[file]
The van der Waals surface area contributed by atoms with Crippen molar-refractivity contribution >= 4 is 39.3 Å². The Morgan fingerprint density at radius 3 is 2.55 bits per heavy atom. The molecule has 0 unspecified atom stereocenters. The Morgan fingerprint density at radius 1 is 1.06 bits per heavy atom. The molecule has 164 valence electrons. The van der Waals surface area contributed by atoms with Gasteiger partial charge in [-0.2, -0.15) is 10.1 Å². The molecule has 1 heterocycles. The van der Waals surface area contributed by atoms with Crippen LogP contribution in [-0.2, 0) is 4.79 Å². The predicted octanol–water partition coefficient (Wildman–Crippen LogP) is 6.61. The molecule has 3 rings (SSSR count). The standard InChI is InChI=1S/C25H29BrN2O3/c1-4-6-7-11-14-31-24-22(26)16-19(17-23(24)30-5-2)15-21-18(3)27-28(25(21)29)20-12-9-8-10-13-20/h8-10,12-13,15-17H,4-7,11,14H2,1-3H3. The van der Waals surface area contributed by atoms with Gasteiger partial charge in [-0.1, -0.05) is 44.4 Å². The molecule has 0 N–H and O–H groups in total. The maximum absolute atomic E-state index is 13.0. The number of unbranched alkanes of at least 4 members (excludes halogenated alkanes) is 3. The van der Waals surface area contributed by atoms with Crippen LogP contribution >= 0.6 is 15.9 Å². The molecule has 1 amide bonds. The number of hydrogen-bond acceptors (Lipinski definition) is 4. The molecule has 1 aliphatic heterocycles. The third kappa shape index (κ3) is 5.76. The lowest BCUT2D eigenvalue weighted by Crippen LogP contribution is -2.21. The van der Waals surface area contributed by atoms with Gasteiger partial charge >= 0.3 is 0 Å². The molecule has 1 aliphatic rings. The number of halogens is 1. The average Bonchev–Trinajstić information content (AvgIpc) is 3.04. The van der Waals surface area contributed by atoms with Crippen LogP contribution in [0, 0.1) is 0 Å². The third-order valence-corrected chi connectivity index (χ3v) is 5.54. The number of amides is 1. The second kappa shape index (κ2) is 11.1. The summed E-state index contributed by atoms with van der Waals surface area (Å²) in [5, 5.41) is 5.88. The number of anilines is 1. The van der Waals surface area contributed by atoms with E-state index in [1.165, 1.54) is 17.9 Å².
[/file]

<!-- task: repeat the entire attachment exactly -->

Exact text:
The van der Waals surface area contributed by atoms with Crippen molar-refractivity contribution >= 4 is 39.3 Å². The Morgan fingerprint density at radius 3 is 2.55 bits per heavy atom. The molecule has 0 unspecified atom stereocenters. The Morgan fingerprint density at radius 1 is 1.06 bits per heavy atom. The molecule has 164 valence electrons. The van der Waals surface area contributed by atoms with Gasteiger partial charge in [-0.2, -0.15) is 10.1 Å². The molecule has 1 heterocycles. The van der Waals surface area contributed by atoms with Crippen LogP contribution in [-0.2, 0) is 4.79 Å². The predicted octanol–water partition coefficient (Wildman–Crippen LogP) is 6.61. The molecule has 3 rings (SSSR count). The standard InChI is InChI=1S/C25H29BrN2O3/c1-4-6-7-11-14-31-24-22(26)16-19(17-23(24)30-5-2)15-21-18(3)27-28(25(21)29)20-12-9-8-10-13-20/h8-10,12-13,15-17H,4-7,11,14H2,1-3H3. The van der Waals surface area contributed by atoms with Gasteiger partial charge in [-0.1, -0.05) is 44.4 Å². The molecule has 0 N–H and O–H groups in total. The maximum absolute atomic E-state index is 13.0. The number of unbranched alkanes of at least 4 members (excludes halogenated alkanes) is 3. The van der Waals surface area contributed by atoms with Crippen LogP contribution >= 0.6 is 15.9 Å². The molecule has 1 amide bonds. The number of hydrogen-bond acceptors (Lipinski definition) is 4. The molecule has 1 aliphatic heterocycles. The third kappa shape index (κ3) is 5.76. The lowest BCUT2D eigenvalue weighted by Crippen LogP contribution is -2.21. The van der Waals surface area contributed by atoms with Gasteiger partial charge >= 0.3 is 0 Å². The molecule has 1 aliphatic rings. The number of halogens is 1. The average Bonchev–Trinajstić information content (AvgIpc) is 3.04. The van der Waals surface area contributed by atoms with Crippen LogP contribution in [0, 0.1) is 0 Å². The third-order valence-corrected chi connectivity index (χ3v) is 5.54. The number of amides is 1. The second kappa shape index (κ2) is 11.1. The summed E-state index contributed by atoms with van der Waals surface area (Å²) in [5, 5.41) is 5.88. The number of anilines is 1. The van der Waals surface area contributed by atoms with E-state index in [1.165, 1.54) is 17.9 Å².